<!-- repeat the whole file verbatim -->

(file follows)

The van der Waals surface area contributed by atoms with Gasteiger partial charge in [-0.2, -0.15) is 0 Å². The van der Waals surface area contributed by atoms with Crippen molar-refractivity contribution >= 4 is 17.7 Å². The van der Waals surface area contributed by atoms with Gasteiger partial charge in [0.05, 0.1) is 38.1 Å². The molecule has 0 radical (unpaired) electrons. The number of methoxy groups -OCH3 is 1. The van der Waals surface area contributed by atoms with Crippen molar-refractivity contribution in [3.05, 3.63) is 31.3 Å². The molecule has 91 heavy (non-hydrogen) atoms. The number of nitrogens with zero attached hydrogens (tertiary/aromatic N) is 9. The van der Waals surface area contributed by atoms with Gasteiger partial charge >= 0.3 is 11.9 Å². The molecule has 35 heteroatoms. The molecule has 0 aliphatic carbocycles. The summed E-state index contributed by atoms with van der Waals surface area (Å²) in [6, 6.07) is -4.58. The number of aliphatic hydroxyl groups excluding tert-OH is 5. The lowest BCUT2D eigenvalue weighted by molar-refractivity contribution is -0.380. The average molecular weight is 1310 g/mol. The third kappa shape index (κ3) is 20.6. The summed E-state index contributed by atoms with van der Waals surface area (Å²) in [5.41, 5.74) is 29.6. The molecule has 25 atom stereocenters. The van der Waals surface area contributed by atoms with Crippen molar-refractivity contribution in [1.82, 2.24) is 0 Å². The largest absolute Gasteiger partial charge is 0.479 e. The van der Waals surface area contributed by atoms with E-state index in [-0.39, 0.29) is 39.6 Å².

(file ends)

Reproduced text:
The van der Waals surface area contributed by atoms with Gasteiger partial charge in [-0.2, -0.15) is 0 Å². The van der Waals surface area contributed by atoms with Crippen molar-refractivity contribution >= 4 is 17.7 Å². The van der Waals surface area contributed by atoms with Gasteiger partial charge in [0.05, 0.1) is 38.1 Å². The molecule has 0 radical (unpaired) electrons. The number of methoxy groups -OCH3 is 1. The van der Waals surface area contributed by atoms with Crippen molar-refractivity contribution in [3.05, 3.63) is 31.3 Å². The molecule has 91 heavy (non-hydrogen) atoms. The number of nitrogens with zero attached hydrogens (tertiary/aromatic N) is 9. The van der Waals surface area contributed by atoms with Gasteiger partial charge >= 0.3 is 11.9 Å². The molecule has 35 heteroatoms. The molecule has 0 aliphatic carbocycles. The summed E-state index contributed by atoms with van der Waals surface area (Å²) in [6, 6.07) is -4.58. The number of aliphatic hydroxyl groups excluding tert-OH is 5. The lowest BCUT2D eigenvalue weighted by molar-refractivity contribution is -0.380. The average molecular weight is 1310 g/mol. The third kappa shape index (κ3) is 20.6. The summed E-state index contributed by atoms with van der Waals surface area (Å²) in [5.41, 5.74) is 29.6. The molecule has 25 atom stereocenters. The van der Waals surface area contributed by atoms with Crippen molar-refractivity contribution in [1.82, 2.24) is 0 Å². The largest absolute Gasteiger partial charge is 0.479 e. The van der Waals surface area contributed by atoms with E-state index in [-0.39, 0.29) is 39.6 Å².